Album Review: Chase Rice’s ‘Ignite The Night’ Mixes Emotion & Groovy Beats

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It’s hard to pinpoint the definition of ‘country’ these days. The lines between Top 40 radio and terrestrial country blurred quite a few years ago. So, when you sit down and listen to Chase Rice’s debut LP Ignite The Night, you can witness what the future of the format could very well entail. As is latest single “Ready Set Roll” proclaims, gone are the times when country was only banjo and steel guitar. These days, the country music umbrella is as diverse as its pop counterpart. In any given hour, you might hear R&B and rock-tinged hits (Luke Bryan, Jason Aldean, Florida Georgia Line) right alongside more traditionally sensible offerings (Miranda Lambert, Kacey Musgraves). Or, you might enjoy something that blends all of this into a unique sound. That’d be Chase Rice.

While “Ready Set Roll” is quite polarizing among listeners, the electronic-edged track only scratches the surface of Ignite. As the title suggests, the stalwart 14-track album digs into a vast landscape of influences, styles and boisterous production elements. Sure, Rice is no George Jones or Merle Haggard, but what he does do on this album is supply the future. On “Do It Like This” and “Beach Town,” he demonstrates his ear for funky beats overlaid with delicately placed steel guitar and banjo, hidden just beneath the surface and ultimately injecting a sense of freeness and vibrancy. The latter song is a bit of a sweeping nostalgic, that holds closer to indie-pop than indie-folk but possessing the same textures. “Mmm Girl” and “Beer With The Boys” follow next, similarly structured (both sonically and musically). While they might not do enough to differentiate themselves from many other album cuts, they blast a positive energy, that seems to be missing with most radio hits.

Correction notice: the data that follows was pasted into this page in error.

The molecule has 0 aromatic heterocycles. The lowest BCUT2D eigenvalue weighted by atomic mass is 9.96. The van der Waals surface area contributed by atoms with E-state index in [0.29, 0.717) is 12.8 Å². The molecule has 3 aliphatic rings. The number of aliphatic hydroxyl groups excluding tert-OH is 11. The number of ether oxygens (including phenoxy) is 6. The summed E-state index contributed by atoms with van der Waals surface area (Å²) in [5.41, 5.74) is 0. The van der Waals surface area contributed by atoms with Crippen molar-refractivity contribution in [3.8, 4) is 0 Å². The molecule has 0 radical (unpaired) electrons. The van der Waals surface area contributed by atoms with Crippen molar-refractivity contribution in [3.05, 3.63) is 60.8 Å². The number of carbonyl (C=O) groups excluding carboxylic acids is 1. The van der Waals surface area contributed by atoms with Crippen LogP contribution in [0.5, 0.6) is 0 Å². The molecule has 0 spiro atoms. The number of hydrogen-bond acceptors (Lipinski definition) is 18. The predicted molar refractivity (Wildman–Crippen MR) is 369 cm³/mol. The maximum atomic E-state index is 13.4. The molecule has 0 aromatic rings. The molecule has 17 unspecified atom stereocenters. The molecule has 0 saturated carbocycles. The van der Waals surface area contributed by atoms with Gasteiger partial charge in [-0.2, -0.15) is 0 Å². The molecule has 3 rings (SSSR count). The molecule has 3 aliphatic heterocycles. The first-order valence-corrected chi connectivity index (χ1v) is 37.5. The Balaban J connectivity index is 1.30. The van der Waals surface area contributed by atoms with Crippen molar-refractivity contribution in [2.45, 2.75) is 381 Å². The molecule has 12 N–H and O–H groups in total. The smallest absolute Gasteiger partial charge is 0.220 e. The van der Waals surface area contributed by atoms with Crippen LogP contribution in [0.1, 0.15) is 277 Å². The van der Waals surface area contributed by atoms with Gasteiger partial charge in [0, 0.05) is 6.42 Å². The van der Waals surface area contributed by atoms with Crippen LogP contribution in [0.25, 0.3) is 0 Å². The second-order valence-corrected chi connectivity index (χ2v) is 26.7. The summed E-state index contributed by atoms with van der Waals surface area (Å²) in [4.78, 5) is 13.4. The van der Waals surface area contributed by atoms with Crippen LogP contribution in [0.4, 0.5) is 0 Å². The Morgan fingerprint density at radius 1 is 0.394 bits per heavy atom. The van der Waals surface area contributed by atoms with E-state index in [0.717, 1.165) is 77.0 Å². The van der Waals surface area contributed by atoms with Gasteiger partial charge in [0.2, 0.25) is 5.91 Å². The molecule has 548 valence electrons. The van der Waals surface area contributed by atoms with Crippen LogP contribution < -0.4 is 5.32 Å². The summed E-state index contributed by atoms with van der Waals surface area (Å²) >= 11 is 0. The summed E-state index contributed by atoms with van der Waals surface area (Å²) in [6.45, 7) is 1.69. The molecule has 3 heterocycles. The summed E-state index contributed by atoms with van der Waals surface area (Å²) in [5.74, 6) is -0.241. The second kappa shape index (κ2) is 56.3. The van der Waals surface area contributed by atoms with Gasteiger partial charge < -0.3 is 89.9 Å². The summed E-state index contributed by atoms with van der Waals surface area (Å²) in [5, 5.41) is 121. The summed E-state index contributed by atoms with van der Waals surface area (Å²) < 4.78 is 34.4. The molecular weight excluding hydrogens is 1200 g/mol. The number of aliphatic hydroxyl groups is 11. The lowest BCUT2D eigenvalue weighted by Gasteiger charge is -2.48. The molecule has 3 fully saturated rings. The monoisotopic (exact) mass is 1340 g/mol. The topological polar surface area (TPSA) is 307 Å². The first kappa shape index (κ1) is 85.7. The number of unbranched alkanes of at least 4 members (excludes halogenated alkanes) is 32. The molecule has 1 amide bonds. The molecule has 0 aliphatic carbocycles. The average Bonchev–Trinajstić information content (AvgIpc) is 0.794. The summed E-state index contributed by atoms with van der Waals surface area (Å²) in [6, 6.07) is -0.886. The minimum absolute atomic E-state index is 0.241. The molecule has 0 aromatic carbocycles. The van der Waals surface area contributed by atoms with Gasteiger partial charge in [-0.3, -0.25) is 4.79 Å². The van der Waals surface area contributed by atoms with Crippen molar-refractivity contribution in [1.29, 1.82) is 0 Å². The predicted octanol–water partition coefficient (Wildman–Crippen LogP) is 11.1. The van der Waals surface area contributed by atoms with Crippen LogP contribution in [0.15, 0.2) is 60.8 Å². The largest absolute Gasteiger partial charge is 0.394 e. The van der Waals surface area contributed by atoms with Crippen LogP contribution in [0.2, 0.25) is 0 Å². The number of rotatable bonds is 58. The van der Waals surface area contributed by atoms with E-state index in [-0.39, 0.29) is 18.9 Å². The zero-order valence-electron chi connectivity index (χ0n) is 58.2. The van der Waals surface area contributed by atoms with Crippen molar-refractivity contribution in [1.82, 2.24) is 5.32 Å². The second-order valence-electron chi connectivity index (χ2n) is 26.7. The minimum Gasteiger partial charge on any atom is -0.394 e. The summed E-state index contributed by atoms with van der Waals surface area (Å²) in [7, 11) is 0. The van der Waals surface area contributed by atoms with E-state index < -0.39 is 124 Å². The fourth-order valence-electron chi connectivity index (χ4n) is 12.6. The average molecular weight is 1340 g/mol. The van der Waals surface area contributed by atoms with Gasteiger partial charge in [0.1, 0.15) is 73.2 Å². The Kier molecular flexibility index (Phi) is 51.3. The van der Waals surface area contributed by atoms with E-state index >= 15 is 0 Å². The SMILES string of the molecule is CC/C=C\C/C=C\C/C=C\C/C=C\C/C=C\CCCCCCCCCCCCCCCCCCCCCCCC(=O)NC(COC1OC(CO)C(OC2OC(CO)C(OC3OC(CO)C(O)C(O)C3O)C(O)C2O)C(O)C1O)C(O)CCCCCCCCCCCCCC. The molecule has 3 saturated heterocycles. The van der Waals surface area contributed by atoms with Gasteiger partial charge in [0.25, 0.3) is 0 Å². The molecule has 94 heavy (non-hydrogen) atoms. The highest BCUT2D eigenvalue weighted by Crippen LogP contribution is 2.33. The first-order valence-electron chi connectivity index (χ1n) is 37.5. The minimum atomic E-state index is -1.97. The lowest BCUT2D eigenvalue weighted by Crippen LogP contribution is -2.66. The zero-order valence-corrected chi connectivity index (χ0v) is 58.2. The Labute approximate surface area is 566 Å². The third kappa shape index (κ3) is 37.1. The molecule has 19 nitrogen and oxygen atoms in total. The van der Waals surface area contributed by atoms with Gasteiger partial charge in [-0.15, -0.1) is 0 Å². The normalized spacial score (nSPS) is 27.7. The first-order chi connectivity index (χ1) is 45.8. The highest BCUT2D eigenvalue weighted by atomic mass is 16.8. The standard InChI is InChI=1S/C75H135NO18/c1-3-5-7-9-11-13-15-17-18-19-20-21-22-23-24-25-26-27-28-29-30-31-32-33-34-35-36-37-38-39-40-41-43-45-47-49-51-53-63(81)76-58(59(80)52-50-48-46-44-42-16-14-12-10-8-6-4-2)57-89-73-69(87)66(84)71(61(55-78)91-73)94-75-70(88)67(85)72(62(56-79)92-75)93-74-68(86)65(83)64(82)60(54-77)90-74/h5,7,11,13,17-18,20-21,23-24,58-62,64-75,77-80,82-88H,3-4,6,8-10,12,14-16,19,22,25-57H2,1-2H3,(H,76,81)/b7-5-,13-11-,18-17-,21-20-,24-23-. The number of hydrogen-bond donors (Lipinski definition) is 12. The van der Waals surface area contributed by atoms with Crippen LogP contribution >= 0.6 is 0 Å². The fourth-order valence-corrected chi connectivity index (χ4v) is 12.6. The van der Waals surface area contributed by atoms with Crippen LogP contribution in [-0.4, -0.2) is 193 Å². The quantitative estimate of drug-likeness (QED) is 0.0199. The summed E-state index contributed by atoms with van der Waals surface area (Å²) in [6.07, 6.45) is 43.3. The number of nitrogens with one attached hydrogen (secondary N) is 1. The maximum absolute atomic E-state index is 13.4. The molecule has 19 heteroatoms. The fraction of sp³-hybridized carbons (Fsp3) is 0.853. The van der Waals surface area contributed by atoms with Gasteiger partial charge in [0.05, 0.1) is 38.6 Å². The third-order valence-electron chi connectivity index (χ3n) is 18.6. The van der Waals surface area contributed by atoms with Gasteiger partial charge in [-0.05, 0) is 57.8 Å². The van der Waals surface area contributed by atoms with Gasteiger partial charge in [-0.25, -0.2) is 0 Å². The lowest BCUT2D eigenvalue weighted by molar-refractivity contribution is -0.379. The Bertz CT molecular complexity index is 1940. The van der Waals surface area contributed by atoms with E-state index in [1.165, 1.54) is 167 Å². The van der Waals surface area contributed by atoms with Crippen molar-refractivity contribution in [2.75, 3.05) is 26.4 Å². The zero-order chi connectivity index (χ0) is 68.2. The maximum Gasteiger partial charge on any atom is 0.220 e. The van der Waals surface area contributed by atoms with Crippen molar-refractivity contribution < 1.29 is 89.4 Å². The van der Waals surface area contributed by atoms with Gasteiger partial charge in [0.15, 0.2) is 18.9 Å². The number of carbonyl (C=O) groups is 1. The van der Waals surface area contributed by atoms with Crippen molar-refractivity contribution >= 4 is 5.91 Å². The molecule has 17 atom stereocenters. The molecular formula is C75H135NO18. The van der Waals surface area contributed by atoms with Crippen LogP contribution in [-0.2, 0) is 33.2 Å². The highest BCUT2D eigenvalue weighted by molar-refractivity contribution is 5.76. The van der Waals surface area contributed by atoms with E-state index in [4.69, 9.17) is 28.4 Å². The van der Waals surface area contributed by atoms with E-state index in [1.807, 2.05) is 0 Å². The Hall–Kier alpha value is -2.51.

“Carolina Can” arrives nearly smack dap in the middle of the collection. It’s a more sensitive peek into Rice’s innate storytelling abilities. That is often lost on Ignite, where he resorts to party, dirt roads and faded blue jeans far too often. But here is a surprise. As the guy behind the best-selling country song of all time (Florida Georgia Line’s “Cruise”), he proves that he can croon with the best of them. The production elements are slick, pinned together with a heartbeat-like rhythm and a pondering attitude. We smell his next hit single!

“We Goin’ Out,” “Gonna Wanna Tonight” and “Look At My Truck” lineup like so many bowling ball pins ready to be knocked down. The middle song is one of the finest of the bunch, ample in a rather unique melodic line that climbs from the basement up to the attic of his register. His phrasing is especially memorable, leading to an arena-sized chorus that’s perfect for concert swaying (with cell phones). “U Turn,” featuring a spoken-word intro, is as far from classic country as Rice gets on Ignite; its hip-hop flavor makes this a standout moment.

“50 Shades Of Crazy” (a cultural reference to the “50 Shades Of Grey” frenzy) and “What’s Your Name” borrow significant hip-hop tendencies, too, while “How She Rolls” is far more rock. This all leads, though, to the album closer, the searing “Jack Daniels and Jesus” (one of the many tracks found on his EP). If critics don’t listen to any of the other album tracks, this one is a must-listen. It’s a piano-driven ballad about going through tough times and coming out on the other side. “Only God knows where my heart is,” he sings on the chorus, on which he doesn’t overdue the delivery or the passion. It’s a supple delivery that’s allowed to live in the lyrics themselves.

Must-Listen Tracks: “Carolina Can,” “Gonna Wanna Tonight,” “Jack Daniels And Jesus”

Grade: 3.5/5

Image Source: CMA